DeSoto ISD delays vote on teacher layoffs, budget cuts

The DeSoto ISD school board delayed a vote Monday night to lay off 166 teachers.

The district was quick to say it is not a signal of any change of plans and budget cuts are still coming. The delay in approving the teacher layoffs was a move to allow the district to finalize the budget cuts.

But with two school board trustees up for election Saturday, some in DeSoto are hoping the delay could turn into a change of course.

“We know that this is a major moment in our history,” said DeSoto ISD Superintendent D’Andre Weaver.

After four hours in executive session, DeSoto ISD trustees did make a few significant decisions. They agreed to allow teachers who already announced resignations to rescind those filings if desired. They also took assistant principals out of the reduction in force. But the biggest decision was to hold off on layoffs for 166 teachers.

For DeSoto residents, the Monday night move felt like a victory.

“Last night, they listened to us to delay cuts until time to do due diligence,” said homeowner June McDarby.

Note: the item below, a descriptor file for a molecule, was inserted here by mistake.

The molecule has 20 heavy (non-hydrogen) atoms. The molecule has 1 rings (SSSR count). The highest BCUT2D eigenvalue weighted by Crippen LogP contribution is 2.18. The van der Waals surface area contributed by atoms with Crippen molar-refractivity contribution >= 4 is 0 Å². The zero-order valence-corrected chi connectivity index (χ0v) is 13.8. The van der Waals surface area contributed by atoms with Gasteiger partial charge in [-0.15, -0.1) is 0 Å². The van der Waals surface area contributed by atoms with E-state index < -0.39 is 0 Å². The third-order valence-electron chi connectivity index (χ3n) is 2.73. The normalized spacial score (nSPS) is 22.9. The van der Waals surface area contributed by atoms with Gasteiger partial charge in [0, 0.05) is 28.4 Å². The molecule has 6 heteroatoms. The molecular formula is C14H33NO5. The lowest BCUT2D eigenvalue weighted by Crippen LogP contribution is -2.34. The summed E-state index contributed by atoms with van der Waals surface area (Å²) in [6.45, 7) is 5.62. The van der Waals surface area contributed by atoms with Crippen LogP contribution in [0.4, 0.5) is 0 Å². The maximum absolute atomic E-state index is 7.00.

“They might find other ways to have budget cuts,” said parent Judith Wright. “It is encouraging that they are going back to look.”

However, a spokesperson for the district warned that Monday night’s decision “did not reverse the district's intent to issue a reduction in force.”

But with two school board seats in Saturday’s election, some residents who oppose the drastic cuts are holding out hope.

“We are asking everyone to go vote and make their voices heard,” McDarby said.

The district is working to make up a $3 million budget shortfall that it blames on the previous administration. Teacher layoffs would generate $8.6 million. Combined with the closure of Northside Elementary School and program cuts, the district is projecting a $20 million surplus in two years.

“I do think they are trying to find a quick fix,” Wright said. “My concern is long term. How is this quick fix going to affect the district and the students?”

The superintendent and the school board president declined to do interviews with FOX 4 on Tuesday. The district is also working to overcome a D rating from the state.

“We think cutting 166 teachers is not going to improve the D rating or give parents the confidence to send their kids here with a larger class size,” McDarby said.

The district expects the school board to vote on the layoffs on May 13. The district has a job fair planned for May 3.

A spokesperson did not say how many teachers have already voluntarily resigned.